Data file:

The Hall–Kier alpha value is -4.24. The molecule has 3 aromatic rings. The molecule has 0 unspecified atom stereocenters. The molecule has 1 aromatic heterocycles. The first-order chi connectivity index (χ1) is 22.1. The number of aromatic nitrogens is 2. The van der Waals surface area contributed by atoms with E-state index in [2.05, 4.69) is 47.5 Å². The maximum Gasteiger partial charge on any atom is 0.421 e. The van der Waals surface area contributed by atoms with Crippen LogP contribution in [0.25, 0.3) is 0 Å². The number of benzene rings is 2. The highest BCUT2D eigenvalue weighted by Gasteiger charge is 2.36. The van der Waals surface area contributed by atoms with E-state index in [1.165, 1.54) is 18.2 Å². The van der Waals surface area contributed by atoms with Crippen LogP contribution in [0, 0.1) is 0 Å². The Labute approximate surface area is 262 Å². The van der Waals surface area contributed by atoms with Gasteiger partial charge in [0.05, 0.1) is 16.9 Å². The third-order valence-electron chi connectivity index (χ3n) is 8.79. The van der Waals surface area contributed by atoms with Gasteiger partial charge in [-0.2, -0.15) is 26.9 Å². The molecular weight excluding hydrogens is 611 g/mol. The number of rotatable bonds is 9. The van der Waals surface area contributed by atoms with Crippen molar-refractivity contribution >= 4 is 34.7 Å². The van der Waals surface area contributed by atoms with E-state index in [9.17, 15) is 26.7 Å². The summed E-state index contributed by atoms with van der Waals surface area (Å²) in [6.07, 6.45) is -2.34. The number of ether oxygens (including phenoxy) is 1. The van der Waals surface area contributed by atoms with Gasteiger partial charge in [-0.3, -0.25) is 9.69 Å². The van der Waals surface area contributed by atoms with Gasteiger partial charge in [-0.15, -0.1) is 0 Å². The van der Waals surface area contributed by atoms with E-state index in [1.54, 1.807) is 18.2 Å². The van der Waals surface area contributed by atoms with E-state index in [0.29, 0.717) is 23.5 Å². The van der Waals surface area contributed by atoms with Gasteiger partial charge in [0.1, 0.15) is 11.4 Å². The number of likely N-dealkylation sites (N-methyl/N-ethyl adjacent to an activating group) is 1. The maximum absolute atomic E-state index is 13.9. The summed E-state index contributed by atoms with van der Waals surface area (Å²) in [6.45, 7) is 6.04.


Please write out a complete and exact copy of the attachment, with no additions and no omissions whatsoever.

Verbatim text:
The Hall–Kier alpha value is -4.24. The molecule has 3 aromatic rings. The molecule has 0 unspecified atom stereocenters. The molecule has 1 aromatic heterocycles. The first-order chi connectivity index (χ1) is 22.1. The number of aromatic nitrogens is 2. The van der Waals surface area contributed by atoms with E-state index in [2.05, 4.69) is 47.5 Å². The maximum Gasteiger partial charge on any atom is 0.421 e. The van der Waals surface area contributed by atoms with Crippen LogP contribution in [0.25, 0.3) is 0 Å². The number of benzene rings is 2. The highest BCUT2D eigenvalue weighted by Gasteiger charge is 2.36. The van der Waals surface area contributed by atoms with E-state index in [1.165, 1.54) is 18.2 Å². The van der Waals surface area contributed by atoms with Crippen LogP contribution in [0, 0.1) is 0 Å². The Labute approximate surface area is 262 Å². The van der Waals surface area contributed by atoms with Gasteiger partial charge in [0.05, 0.1) is 16.9 Å². The third-order valence-electron chi connectivity index (χ3n) is 8.79. The van der Waals surface area contributed by atoms with Gasteiger partial charge in [-0.2, -0.15) is 26.9 Å². The molecular weight excluding hydrogens is 611 g/mol. The number of rotatable bonds is 9. The van der Waals surface area contributed by atoms with Crippen molar-refractivity contribution >= 4 is 34.7 Å². The van der Waals surface area contributed by atoms with E-state index in [9.17, 15) is 26.7 Å². The summed E-state index contributed by atoms with van der Waals surface area (Å²) in [6.07, 6.45) is -2.34. The number of ether oxygens (including phenoxy) is 1. The van der Waals surface area contributed by atoms with Gasteiger partial charge in [-0.3, -0.25) is 9.69 Å². The van der Waals surface area contributed by atoms with Gasteiger partial charge in [-0.15, -0.1) is 0 Å². The van der Waals surface area contributed by atoms with E-state index in [1.54, 1.807) is 18.2 Å². The van der Waals surface area contributed by atoms with E-state index in [0.29, 0.717) is 23.5 Å². The van der Waals surface area contributed by atoms with Gasteiger partial charge in [0.1, 0.15) is 11.4 Å². The number of likely N-dealkylation sites (N-methyl/N-ethyl adjacent to an activating group) is 1. The maximum absolute atomic E-state index is 13.9. The summed E-state index contributed by atoms with van der Waals surface area (Å²) in [6.45, 7) is 6.04.